Bali lies at the heart of the Pacific Coral Triangle, an area of the ocean that supports the greatest diversity of coral species in the world. The reefs around the Indonesian island provide food and shelter to more than 800 species of fish and a cornucopia of other creatures, from anemones, urchins and sea slugs, to octopus, crab and shrimp. This delicate balance of biodiversity in turn shores up the livelihoods, diets and identity of the island’s people.
But Bali’s coral reefs, like their counterparts the world over, face multiple stressors. In addition to the existential threat of climate change and coral bleaching, overfishing and destructive fishing, pollution, invasive species, and the effects of excessive dive tourism are taking their toll.
To halt the decline of coral reefs, local communities, NGOs and government agencies have initiated many projects throughout the island’s waters, ranging from designation of marine protected areas (MPAs), construction of artificial reefs, and implementation of coral rehabilitation and education programs. However, more needs to be done to safeguard these crucial coastal ecosystems, according to a recent review published in the Journal for Nature Conservation.
The most important thing to protect reefs worldwide is a global reduction in greenhouse gas emissions. This needs to happen to stop ocean warming and acidification, thus safeguarding corals from bleaching.
Zach Boakes, doctoral candidate, University of Bournemouth
The study highlights the need for community involvement to enhance compliance and locally-led enforcement of regulations, and the potential to link up Bali’s MPAs into a larger, interconnected network.
Zach Boakes, a doctoral candidate at the University of Bournemouth, and his colleagues reviewed the body of scientific and local literature investigating marine conservation issues in Bali. While they identified many examples of marine conservation best practices, they also found gaps in MPA management that continue to allow noncompliance with regulations.
“Stakeholder involvement has played a big part in the successes/failures of Bali’s MPAs, with the most successful MPAs being the ones that involve the community the most,” Boakes, who is also co-founder of Bali-based nonprofit North Bali Reef Conservation (NBRC), told Mongabay in an email. He added that some MPAs have failed to garner compliance from fishers due to authorities implementing a top-down method of management with little stakeholder involvement. As a result, destructive practices have continued.
“Now, more and more local-scale, [community-managed] MPAs are popping up across the island,” he said. “This is great because these projects involve the community in every step, and often are even enforced by the local people … Inevitably, these projects are more successful.”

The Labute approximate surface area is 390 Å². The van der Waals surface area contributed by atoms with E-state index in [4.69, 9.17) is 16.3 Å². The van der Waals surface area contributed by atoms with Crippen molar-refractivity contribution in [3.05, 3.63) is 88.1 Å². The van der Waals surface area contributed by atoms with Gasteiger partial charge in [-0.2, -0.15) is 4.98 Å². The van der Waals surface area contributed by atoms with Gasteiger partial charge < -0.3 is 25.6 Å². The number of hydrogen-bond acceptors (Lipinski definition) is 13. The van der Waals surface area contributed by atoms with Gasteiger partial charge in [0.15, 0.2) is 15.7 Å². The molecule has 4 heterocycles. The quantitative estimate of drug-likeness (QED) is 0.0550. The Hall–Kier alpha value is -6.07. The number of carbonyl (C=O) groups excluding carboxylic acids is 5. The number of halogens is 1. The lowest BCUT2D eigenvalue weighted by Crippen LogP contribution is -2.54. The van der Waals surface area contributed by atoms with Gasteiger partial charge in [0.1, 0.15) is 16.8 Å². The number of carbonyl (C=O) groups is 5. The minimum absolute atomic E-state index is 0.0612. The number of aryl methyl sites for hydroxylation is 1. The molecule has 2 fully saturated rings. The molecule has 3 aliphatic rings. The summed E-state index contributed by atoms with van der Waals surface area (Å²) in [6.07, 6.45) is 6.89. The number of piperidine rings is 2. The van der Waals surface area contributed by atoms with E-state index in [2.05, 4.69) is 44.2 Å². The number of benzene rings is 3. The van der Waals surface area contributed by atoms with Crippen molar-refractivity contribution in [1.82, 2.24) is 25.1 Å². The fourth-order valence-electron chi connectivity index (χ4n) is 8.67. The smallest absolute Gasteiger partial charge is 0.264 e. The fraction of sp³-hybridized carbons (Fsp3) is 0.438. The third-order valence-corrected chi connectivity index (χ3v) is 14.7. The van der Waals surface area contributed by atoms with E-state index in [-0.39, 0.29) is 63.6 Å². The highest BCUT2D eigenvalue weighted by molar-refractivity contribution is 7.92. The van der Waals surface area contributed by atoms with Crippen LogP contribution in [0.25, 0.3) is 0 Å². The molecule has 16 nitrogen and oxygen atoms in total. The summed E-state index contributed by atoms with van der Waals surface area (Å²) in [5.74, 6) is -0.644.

Harnessing the power of communities is also a key driver of success in individual coral reef restoration initiatives. According to another review of more than 500 coral reef restoration projects in Indonesia over the past three decades, projects tend to fail due to inadequate long-term monitoring and evaluation. The authors found that community-led projects were far more likely to feature these crucial components and therefore lead to reef health improvements.
Boakes has firsthand experience of community-led action to address ecosystem degradation. Since 2016, he has worked with NBRC alongside community members in Tianyar, a small fishing village in northeast Bali, to restore a nearby reef that was destroyed by unsustainable fishing. To date, villagers and volunteers have installed roughly 8,500 artificial reef structures, resulting in an almost tenfold increase in marine biodiversity.
The authors recommend that marine resource managers work in a more coordinated way by collaborating across administrative regions to link up Bali’s three officially recognised MPAs — West Bali National Park, Pemutaran MPA and Nusa Penida Island — with the wealth of community-managed MPAs that exist in the island’s waters to create a large, highly connected network.
According to the authors, such a network would better protect large migratory and mobile animals like turtles, sharks and marine mammals and important commercial fishery species, while also enhancing opportunities to share best practices.
Boakes said progress is being made toward creating an MPA network off the northeast coast of the island: “It is my hope that these projects will be successfully established and will continue to be set up across other regions of the island.”
The authors also call on MPA managers to clearly mark zone boundaries in marine parks using buoys, beach signs, or through regular public meetings. Clearer delineation of zonation would boost compliance, they say, by making stakeholders, such as fishers, more aware of restrictions and regulations.
Besides scaling up community-led reef conservation initiatives and improving MPA management, Boakes said education programs, continued restoration of degraded coral reefs, and better waste management could also contribute to improving the health of Bali’s coral reefs.
Nonetheless, these multiple localised actions have their limits, according to Boakes. “The most important thing to protect reefs worldwide is a global reduction in greenhouse gas emissions,” he said. “This needs to happen to stop ocean warming and acidification, thus safeguarding corals from bleaching [which is] the number one threat to reefs across the globe.”
This story was published with permission from Mongabay.com.
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